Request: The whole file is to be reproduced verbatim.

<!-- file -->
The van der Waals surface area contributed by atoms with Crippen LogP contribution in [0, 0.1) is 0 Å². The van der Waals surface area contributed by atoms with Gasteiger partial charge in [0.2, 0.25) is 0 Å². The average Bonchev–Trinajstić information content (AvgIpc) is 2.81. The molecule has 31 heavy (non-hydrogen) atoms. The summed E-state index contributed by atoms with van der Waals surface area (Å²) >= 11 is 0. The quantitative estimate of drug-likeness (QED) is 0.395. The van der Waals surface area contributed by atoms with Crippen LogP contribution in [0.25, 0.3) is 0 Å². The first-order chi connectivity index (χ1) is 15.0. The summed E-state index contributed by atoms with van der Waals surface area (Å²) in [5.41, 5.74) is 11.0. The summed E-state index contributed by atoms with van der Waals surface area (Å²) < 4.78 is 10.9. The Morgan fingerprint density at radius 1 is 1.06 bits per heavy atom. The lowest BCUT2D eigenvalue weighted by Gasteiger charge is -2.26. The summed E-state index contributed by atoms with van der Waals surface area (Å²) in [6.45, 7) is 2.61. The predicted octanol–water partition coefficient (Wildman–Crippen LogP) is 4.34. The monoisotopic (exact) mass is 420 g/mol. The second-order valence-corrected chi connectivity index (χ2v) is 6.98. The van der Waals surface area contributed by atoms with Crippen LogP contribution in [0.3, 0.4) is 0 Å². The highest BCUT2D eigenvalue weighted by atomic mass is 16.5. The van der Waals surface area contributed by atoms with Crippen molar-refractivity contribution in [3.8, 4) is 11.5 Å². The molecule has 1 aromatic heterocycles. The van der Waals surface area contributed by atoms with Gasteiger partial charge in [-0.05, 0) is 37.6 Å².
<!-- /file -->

The van der Waals surface area contributed by atoms with Crippen LogP contribution in [0, 0.1) is 0 Å². The van der Waals surface area contributed by atoms with Gasteiger partial charge in [0.2, 0.25) is 0 Å². The average Bonchev–Trinajstić information content (AvgIpc) is 2.81. The molecule has 31 heavy (non-hydrogen) atoms. The summed E-state index contributed by atoms with van der Waals surface area (Å²) >= 11 is 0. The quantitative estimate of drug-likeness (QED) is 0.395. The van der Waals surface area contributed by atoms with Crippen LogP contribution in [0.25, 0.3) is 0 Å². The first-order chi connectivity index (χ1) is 15.0. The summed E-state index contributed by atoms with van der Waals surface area (Å²) in [5.41, 5.74) is 11.0. The summed E-state index contributed by atoms with van der Waals surface area (Å²) < 4.78 is 10.9. The Morgan fingerprint density at radius 1 is 1.06 bits per heavy atom. The lowest BCUT2D eigenvalue weighted by Gasteiger charge is -2.26. The summed E-state index contributed by atoms with van der Waals surface area (Å²) in [6.45, 7) is 2.61. The predicted octanol–water partition coefficient (Wildman–Crippen LogP) is 4.34. The monoisotopic (exact) mass is 420 g/mol. The second-order valence-corrected chi connectivity index (χ2v) is 6.98. The van der Waals surface area contributed by atoms with Crippen LogP contribution in [0.3, 0.4) is 0 Å². The highest BCUT2D eigenvalue weighted by atomic mass is 16.5. The van der Waals surface area contributed by atoms with Crippen molar-refractivity contribution in [3.8, 4) is 11.5 Å². The molecule has 1 aromatic heterocycles. The van der Waals surface area contributed by atoms with Gasteiger partial charge in [-0.05, 0) is 37.6 Å².